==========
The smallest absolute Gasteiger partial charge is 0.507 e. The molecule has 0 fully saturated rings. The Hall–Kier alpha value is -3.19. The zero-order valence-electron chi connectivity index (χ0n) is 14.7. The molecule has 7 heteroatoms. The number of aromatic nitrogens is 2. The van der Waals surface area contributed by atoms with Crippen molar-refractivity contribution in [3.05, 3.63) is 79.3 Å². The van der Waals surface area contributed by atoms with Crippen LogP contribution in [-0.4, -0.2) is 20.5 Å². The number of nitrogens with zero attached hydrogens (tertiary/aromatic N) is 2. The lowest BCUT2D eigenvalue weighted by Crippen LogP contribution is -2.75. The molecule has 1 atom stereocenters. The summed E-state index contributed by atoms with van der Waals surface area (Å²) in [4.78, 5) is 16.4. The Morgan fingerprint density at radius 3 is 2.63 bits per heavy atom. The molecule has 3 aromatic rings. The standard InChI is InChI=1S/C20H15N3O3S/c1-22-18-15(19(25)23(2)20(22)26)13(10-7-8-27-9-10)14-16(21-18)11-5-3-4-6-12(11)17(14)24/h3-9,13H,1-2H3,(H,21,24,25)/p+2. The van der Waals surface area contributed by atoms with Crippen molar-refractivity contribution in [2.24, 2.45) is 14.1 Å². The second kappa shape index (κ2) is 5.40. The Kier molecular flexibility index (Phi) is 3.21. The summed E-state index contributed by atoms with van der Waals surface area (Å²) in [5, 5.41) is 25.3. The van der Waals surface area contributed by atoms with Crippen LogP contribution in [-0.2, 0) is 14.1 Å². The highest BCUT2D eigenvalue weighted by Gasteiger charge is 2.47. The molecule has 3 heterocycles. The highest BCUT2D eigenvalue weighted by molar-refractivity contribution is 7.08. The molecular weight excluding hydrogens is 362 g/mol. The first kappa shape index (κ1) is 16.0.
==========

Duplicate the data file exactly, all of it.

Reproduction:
The smallest absolute Gasteiger partial charge is 0.507 e. The molecule has 0 fully saturated rings. The Hall–Kier alpha value is -3.19. The zero-order valence-electron chi connectivity index (χ0n) is 14.7. The molecule has 7 heteroatoms. The number of aromatic nitrogens is 2. The van der Waals surface area contributed by atoms with Crippen molar-refractivity contribution in [3.05, 3.63) is 79.3 Å². The van der Waals surface area contributed by atoms with Crippen LogP contribution in [-0.4, -0.2) is 20.5 Å². The number of nitrogens with zero attached hydrogens (tertiary/aromatic N) is 2. The lowest BCUT2D eigenvalue weighted by Crippen LogP contribution is -2.75. The molecule has 1 atom stereocenters. The summed E-state index contributed by atoms with van der Waals surface area (Å²) in [4.78, 5) is 16.4. The Morgan fingerprint density at radius 3 is 2.63 bits per heavy atom. The molecule has 3 aromatic rings. The standard InChI is InChI=1S/C20H15N3O3S/c1-22-18-15(19(25)23(2)20(22)26)13(10-7-8-27-9-10)14-16(21-18)11-5-3-4-6-12(11)17(14)24/h3-9,13H,1-2H3,(H,21,24,25)/p+2. The van der Waals surface area contributed by atoms with Crippen molar-refractivity contribution in [2.24, 2.45) is 14.1 Å². The second kappa shape index (κ2) is 5.40. The Kier molecular flexibility index (Phi) is 3.21. The summed E-state index contributed by atoms with van der Waals surface area (Å²) in [5, 5.41) is 25.3. The van der Waals surface area contributed by atoms with Crippen LogP contribution in [-0.2, 0) is 14.1 Å². The highest BCUT2D eigenvalue weighted by Gasteiger charge is 2.47. The molecule has 3 heterocycles. The highest BCUT2D eigenvalue weighted by molar-refractivity contribution is 7.08. The molecular weight excluding hydrogens is 362 g/mol. The first kappa shape index (κ1) is 16.0.